In growing Gucci’s jewelry business, Gucci creative director Frida Giannini hopes her customers will rotate their baubles as often as they change their bags and shoes.

A jewelry fanatic with a weak spot for pinky rings, Giannini is out to forge an identity and build credibility for the brand’s fine jewelry. “We can’t compete with companies that have centuries-old traditions like Bulgari or Cartier, so we need to create a specific identity for Gucci’s jewelry that reflects its background and heritage,” said Giannini.

When discussing growth with her two design assistants, the 33-year-old Roman designer posed the question, “Why would a woman spend $5,000 on a Gucci jewel?”

The answer: a desire to buy into Gucci’s status appeal, resting on such icons as the horse bit, the double-G logo and the Flora print.

In updating the house’s specialties, Giannini is clearly following the lead of her predecessors. Although Gucci introduced some jewelry in the early Seventies, Tom Ford designed the first real collection in 1997. His bestsellers included the Icon ring, a yellow gold band etched with the double-G logo and the Horse Bit ring, a white gold version with a stylized horse bit in pavé diamonds.

Giannini used her own variations on the themes to accessorize her first ready-to-wear collection last September. They included a ring with a full-pavé cushion cradled by four small bits, a chunky yellow gold bracelet with the bit split in half and linked to a chain, and long mesh necklaces adorned with a malachite or tigereye coin pendant etched with patterns from the Flora print. They all topped off frothy silk shifts, rugby stripe polo shirts and Bermuda shorts.

She also culled from the archives the “maglia marina,” a chunky nautical-looking chain that Gucci crafted in the Sixties.

“Back then, the chain was very popular, so I revised it by blowing up the volume and then adapted it to the hardware for bags and shoes,” she noted.

Come fall, Giannini’s pretty babes give way to David Bowie-esque glam rock chicks, aptly bejeweled with gold bands etched with the double-G logo worn in rocker-style multiples, bold horse-bit cocktail rings with pink sapphires and wide chain-mail bracelets.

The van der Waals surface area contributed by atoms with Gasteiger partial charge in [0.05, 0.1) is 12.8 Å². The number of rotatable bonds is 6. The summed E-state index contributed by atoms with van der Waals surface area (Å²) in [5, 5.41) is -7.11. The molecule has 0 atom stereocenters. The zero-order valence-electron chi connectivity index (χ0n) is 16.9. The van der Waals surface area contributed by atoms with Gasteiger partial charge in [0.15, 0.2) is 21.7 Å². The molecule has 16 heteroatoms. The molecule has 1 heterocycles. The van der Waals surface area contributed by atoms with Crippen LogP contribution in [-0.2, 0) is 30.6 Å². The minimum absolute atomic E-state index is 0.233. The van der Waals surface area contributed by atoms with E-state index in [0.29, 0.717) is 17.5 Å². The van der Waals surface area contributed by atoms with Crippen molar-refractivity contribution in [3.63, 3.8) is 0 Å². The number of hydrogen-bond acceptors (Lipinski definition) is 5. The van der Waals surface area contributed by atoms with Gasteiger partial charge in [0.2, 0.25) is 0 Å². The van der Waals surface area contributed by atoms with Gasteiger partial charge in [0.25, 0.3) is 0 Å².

This story first appeared in the June 5, 2006 issue of WWD. Subscribe Today.

“The concept of luxury has changed so much from the days when a crocodile bag was only worn to the theater,” said Giannini. “Today, it’s used daily, which also means that consumers don’t view jewels only as a lifelong purchase anymore.”

That said, Giannini believes that jewelry should have a longer life span than fashion-forward bags and shoes. “Fashion-driven jewels can look very costumey,” she said.

While malachite, tigereye and onyx are key semiprecious stones, especially for Gucci’s horse bit-pronged cocktail rings, Giannini hasn’t shied from upping the carat count.

“I like to start with an idea in gold and semiprecious stones and then elevate it to ‘haute joiallerie’ to gain credibility,” said Giannini, who presents two collections a year on the runway, with seasonal updates.

To better control quality, Gucci acquired a workshop in Milan about three years ago to make prototypes and do part of the production. Here, a special technique called electroforming is applied to chunkier pieces because the process allows carving out the inner gold, making it lighter.

“In this case, it’s the shape that counts,” she explained. “We invested in expensive machines because they speed up the sketch-to-prototype process to a fortnight. Before, I would have waited two months to see an example of the marine chain.”

In sync with her vision for the brand, Giannini is adamant that her assistants have weekly powwows with designers from other departments.

“Tom [Ford] relied on consultants for the jewelry, but my approach is a bit more like car designing — I like people with a specific background both in terms of stones and workmanship,” she said. “Dealing with stones and gold is different from hides and fabrics.”

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